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Lake Forest officials will decide today on whether their city should join a regional renewable energy agency, along with a host of others in Orange County that either recently took action or will do so this week.  But advocates for such a program are raising concerns about the Lake Forest City Council’s upcoming vote — specifically around the mayor’s employment with a prominent natural gas company that some see as a major force standing against these efforts.  Because of this relationship, they argue, Mayor Neeki Moatazedi should recuse herself. Moatazedi, on the other hand, argues her employer, the Southern California Gas Company, isn’t relevant or affected by the current energy debate and that she’s keeping an open mind. Interest in finding new sources of renewable energy to power the region and combat climate change — through joining what’s been called a “Community Choice Energy” program — has grown across some Orange County cities over the last few months. To learn more about it, click here and here. But Moatazedi is among critics that have since voiced doubt over the idea, saying it could cost more in taxpayer money and add another layer of “bureaucracy.” Community Choice Energy advocates, in response, claim there’s another reason for her skepticism: Moatazedi currently earns a six-figure salary as a project manager for SoCalGas, according to her most recent Form 700 financial disclosures that she’s required to file as a California public official.  To Community Choice advocate and Irvine resident Ayn Craciun, Moatazedi essentially acts as a “lobbyist” for the natural gas provider and should recuse herself from today’s vote.  As part of her role, Moatazedi interacts with power regulators on behalf of the company, according to her city bio page. “I have no conflict of interest as a matter of law … there is no conflict of interest because there is no financial gain,” Moatazedi said in a phone interview Monday. Specifically, she argues that the current discussion across the county’s cities only affects electricity customers. Southern California Edison is Orange County’s predominant provider of it, and member cities under the new power agency could instead purchase largely renewable and climate-friendly energy directly from power suppliers. But the natural gas company Moatazedi works for, her critics point out, is accused of opposing such climate-related energy policies on a larger scale. The California Public Utilities Commission’s public advocate office recently recommended in writing that SoCalGas be fined over $250 million for allegedly using ratepayer funds to undermine statewide efforts combatting climate change. The company, in a written response to those claims, argued it has a “long history of supporting energy efficiency in California” and has invested over $2 billion in energy efficiency since 2000. SoCalGas didn’t respond to requests seeking comment for this story. “It’s really concerning to have someone like that on a city council and voting on a program like this, that has the potential to benefit so many people in ways that we’ll never even fully understand,” Craciun told the Voice of OC. “The threat of the climate crisis is so real and she’s doing it for her personal benefit. It stinks.” Moatazedi reiterates her public concerns that the Community Choice Energy program will add a new level of bureaucracy and cost more taxpayer dollars to run it.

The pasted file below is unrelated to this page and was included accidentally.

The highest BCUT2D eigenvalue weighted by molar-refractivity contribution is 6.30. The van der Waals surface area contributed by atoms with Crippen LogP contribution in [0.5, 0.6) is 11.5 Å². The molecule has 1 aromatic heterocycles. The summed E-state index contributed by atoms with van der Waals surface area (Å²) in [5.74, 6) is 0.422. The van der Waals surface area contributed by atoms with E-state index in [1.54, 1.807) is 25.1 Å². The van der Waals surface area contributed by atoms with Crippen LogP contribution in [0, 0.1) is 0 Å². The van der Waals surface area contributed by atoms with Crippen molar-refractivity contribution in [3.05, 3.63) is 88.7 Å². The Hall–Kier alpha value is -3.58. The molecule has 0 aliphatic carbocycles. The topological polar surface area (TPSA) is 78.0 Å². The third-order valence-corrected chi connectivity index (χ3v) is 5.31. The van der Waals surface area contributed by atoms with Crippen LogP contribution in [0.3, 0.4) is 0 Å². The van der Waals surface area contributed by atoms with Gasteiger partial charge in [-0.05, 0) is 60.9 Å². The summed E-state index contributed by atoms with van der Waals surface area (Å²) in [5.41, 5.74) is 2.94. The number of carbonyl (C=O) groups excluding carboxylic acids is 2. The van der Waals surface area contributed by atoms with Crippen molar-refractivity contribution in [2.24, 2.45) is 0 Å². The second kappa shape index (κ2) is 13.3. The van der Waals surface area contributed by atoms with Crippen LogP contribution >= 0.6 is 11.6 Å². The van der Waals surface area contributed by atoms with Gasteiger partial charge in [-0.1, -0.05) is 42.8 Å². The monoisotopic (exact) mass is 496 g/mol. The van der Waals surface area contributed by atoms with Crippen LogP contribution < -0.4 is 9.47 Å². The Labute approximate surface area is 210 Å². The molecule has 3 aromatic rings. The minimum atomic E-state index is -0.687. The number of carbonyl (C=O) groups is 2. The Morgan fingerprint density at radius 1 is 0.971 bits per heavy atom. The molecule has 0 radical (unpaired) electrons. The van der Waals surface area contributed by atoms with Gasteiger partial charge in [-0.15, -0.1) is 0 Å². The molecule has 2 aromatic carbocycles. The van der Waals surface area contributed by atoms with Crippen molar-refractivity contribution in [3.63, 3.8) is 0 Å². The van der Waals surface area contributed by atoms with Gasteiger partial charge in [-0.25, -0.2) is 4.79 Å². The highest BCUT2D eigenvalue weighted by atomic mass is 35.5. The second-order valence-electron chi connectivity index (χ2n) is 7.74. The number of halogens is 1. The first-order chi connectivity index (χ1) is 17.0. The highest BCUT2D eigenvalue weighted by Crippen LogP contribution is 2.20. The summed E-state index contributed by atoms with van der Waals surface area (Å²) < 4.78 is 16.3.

“The only concern I have is that it’s an added level of bureaucracy, and it’s taxpayer money being diverted to employ about 10 to 15 more people on the taxpayer dime,” she said in an interview.

The City of Irvine initiated the countywide push. A feasibility study by the city found that consumers who join in the program are projected to save around 2% on their monthly electricity bill and potentially more as cities pay down the costs of launching the program. At a Dec. 1 Lake Forest City Council meeting, Moatazedi called it a “fairly new concept to cities.”  “Yes, Lancaster has done it, but Lancaster is very small. On a larger scale, I don’t think it’s been really tried and tested very long. The bureaucracy part is a little concerning to me,” Moatazedi told her colleagues and the public at the meeting. Community Choice Energy advocate Jose Trinidad Castaneda disagrees. He said a few Community Choice programs have already been implemented in California and have even earned solid credit ratings.  One such Community Choice program covering Contra Costa, Marin, Napa, and Solano counties got a nod from Moody’s Investor Service — a nationally recognized credit-rating agency — in 2018. Though Moody’s did point out challenges facing that region’s program, such as “uncertainties” over factors like resource production. “The reality is that Community Choice programs have been around for the last decade and have been tried and tested — a proven funding mechanism for cities — and I hope that can be the case for Orange County,” Castaneda said. Moatazedi told Voice of OC on Monday she “loves” the idea on paper.  “I just don’t think that more bureaucracy is always the best answer,” she said. “But I’m still learning about it and educating myself on it.” Tonight, Lake Forest residents will get to see where she ends up on the issue. Brandon Pho is a Voice of OC reporter and corps member at Report for America, a GroundTruth initiative. Contact him at bpho@voiceofoc.org or on Twitter @photherecord. Hosam Elattar is a Voice of OC Reporting Fellow. Contact him at helattar@voiceofoc.org or on Twitter @ElattarHosam.

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